Her body was found underneath Kholo Creek Bridge 10 days after he reported her missing in April 2012.
But late last year the Queensland Court of Appeal changed his conviction to manslaughter after ruling that it could not be proved beyond reasonable doubt that Baden-Clay intended to kill the mother-of-three.
In what has been described as an extremely rare decision, the High Court on Thursday granted the Queensland Director of Public Prosecutions special leave to contest the ruling.
The High Court deals with approximately 4000 applications for special leave each year and it is only granted in less than eight per cent of cases.
A full bench of the High Court will hear oral submissions from both sides on a date yet to be set, but expected within the next three months.
Mr Potts said the court’s ultimate ruling would have ramifications for murder cases across Australia.
“In this case, they’ve found that there is a sufficient difference between the way in which the law has been interpreted between the states for this matter to go to a full hearing,” he told AAP.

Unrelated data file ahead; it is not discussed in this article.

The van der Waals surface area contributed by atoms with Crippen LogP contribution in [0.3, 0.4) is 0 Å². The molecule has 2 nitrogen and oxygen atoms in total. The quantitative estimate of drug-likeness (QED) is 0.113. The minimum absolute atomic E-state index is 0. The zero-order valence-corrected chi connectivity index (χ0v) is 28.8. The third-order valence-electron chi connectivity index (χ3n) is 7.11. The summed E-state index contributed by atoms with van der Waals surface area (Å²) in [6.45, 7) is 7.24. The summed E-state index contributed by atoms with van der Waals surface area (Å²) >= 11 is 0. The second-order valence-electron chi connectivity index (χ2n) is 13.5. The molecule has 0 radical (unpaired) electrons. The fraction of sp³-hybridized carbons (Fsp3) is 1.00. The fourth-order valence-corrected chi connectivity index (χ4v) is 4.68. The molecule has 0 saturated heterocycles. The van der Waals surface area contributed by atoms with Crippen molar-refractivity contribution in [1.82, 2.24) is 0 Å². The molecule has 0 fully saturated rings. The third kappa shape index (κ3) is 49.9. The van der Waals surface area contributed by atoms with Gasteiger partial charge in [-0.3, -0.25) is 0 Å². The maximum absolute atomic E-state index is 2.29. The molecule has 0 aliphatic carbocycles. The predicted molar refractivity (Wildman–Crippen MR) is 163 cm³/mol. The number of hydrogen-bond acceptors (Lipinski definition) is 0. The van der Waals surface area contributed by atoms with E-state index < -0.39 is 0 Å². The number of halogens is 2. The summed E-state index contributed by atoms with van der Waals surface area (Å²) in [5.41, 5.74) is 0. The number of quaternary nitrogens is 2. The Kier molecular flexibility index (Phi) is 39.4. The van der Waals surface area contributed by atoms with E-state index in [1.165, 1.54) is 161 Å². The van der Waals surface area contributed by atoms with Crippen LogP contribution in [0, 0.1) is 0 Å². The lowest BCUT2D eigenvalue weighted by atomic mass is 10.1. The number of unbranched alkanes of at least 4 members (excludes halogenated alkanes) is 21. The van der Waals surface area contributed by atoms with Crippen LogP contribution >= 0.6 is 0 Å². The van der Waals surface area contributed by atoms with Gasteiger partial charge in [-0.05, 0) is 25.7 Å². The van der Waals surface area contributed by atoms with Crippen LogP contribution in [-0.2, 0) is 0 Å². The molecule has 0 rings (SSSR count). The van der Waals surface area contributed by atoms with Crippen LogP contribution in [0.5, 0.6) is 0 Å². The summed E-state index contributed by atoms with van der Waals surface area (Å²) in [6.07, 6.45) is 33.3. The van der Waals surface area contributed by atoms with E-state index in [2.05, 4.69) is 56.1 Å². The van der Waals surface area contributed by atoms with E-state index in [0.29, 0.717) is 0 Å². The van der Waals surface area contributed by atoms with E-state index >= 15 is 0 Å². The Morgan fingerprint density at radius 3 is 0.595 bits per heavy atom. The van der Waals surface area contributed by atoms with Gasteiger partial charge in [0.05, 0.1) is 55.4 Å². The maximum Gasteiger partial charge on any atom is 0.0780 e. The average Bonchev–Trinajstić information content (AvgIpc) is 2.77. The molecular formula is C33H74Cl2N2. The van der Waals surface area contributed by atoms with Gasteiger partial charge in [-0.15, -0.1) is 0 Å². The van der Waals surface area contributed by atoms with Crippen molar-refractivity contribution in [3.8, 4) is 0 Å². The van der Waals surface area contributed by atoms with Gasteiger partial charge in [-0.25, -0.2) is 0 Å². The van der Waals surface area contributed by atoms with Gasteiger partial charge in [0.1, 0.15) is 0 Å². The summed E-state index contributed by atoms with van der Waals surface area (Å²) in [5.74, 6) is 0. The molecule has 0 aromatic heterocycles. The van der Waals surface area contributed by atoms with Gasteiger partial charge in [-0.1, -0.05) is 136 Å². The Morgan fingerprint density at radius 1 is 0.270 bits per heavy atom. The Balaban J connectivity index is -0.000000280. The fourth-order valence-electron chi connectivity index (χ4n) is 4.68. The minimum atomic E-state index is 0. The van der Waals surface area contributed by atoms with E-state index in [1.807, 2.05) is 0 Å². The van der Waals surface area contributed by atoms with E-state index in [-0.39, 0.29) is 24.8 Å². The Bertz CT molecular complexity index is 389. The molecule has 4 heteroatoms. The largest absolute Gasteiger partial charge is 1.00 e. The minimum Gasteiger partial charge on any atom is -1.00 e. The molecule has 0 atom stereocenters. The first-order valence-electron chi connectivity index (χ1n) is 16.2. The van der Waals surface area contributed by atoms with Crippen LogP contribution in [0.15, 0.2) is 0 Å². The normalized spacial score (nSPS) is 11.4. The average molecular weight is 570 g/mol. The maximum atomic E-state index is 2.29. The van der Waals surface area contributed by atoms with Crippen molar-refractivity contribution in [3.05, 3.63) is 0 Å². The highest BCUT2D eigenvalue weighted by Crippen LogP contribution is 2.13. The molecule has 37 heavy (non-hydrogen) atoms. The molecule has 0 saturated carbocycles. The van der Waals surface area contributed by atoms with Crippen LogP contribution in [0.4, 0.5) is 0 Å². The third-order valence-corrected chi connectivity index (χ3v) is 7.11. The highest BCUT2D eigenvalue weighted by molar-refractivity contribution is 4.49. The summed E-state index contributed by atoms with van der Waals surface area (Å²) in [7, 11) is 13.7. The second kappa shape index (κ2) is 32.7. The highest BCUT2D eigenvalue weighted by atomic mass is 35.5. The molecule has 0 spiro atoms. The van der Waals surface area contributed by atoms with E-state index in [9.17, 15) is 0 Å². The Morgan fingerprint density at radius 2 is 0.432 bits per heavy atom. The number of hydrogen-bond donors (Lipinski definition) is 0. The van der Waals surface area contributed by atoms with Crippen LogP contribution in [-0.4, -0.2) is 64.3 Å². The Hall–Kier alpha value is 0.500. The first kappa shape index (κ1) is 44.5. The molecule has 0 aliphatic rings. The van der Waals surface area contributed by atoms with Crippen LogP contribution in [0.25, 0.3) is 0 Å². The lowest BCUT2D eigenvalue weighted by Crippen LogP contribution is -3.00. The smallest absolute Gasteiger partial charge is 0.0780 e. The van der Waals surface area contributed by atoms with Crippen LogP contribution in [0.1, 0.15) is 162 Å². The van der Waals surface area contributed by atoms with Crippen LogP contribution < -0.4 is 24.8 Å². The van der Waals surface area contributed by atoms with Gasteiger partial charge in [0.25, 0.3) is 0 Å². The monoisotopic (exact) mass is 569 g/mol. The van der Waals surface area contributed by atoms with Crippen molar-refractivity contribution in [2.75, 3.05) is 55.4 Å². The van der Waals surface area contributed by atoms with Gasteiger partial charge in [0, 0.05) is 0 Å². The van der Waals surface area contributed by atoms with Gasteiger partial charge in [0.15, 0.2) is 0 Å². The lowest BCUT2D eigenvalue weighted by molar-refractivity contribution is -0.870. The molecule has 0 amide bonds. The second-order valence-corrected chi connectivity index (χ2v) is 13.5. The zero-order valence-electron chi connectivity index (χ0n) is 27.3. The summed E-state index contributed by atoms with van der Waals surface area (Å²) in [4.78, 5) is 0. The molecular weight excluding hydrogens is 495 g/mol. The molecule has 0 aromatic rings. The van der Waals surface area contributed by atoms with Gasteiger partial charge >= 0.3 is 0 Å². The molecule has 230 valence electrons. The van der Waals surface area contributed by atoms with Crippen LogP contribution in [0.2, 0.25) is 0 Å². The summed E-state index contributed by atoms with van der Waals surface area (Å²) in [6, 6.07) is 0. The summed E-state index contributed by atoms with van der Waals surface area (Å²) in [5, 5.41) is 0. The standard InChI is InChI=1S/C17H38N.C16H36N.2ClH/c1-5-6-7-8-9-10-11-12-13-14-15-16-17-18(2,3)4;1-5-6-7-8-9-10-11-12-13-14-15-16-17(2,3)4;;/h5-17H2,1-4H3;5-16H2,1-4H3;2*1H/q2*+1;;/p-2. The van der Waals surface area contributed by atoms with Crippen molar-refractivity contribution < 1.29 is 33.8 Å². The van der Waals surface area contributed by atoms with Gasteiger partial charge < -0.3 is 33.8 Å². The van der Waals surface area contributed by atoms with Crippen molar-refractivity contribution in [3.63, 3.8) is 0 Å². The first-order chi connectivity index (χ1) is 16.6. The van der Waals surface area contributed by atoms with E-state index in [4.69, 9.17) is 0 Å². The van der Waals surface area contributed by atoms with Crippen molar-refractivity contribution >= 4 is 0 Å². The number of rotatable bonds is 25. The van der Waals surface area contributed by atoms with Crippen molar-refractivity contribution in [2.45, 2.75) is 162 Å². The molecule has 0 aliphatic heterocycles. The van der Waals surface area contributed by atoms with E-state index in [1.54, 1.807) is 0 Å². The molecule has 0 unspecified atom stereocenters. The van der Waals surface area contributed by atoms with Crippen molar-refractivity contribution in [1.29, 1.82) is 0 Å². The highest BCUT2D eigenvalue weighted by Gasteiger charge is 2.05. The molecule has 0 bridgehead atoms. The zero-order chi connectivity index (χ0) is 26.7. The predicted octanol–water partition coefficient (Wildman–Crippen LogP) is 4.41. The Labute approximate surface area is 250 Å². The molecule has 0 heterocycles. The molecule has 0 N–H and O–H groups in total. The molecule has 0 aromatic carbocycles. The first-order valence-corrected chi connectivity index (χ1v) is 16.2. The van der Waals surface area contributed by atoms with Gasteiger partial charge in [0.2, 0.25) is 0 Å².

“It’s not just a matter of whether it ought to be murder or manslaughter, but they’re really looking at the legal principles of how intent can be determined in a murder case – and what evidence can be utilised to demonstrate that intent.”
After oral submissions are heard, the court could rule one of three ways: to confirm the decision of the Court of Appeal and send the matter back there for sentence; to confirm the original verdict of murder; or to remit the matter back for trial, which Mr Potts said was unlikely.
Decisions are reserved for two to three months.
Allison’s cousin, Jodie Dann, was in the High Court in Canberra and wept after the decision was announced.
Her parents, Priscilla and Geoffrey Dickie, were not present but released a short statement saying they would not be commenting.
Both the DPP and Baden-Clay’s lawyer, Peter Shields, declined to comment.
During Baden-Clay’s trial, jurors heard details of his extra-marital affair with a colleague, efforts to repair his marriage and significant financial troubles.
Pivotal to the prosecution’s case were marks on his cheek which experts testified were consistent with fingernail scratches, but Baden-Clay insisted he cut himself with a blunt shaving razor.
During the Court of Appeal hearing, his lawyers argued Baden-Clay may not have intended to kill his wife during a violent argument and disposed of her body in a panic to avoid the repercussions.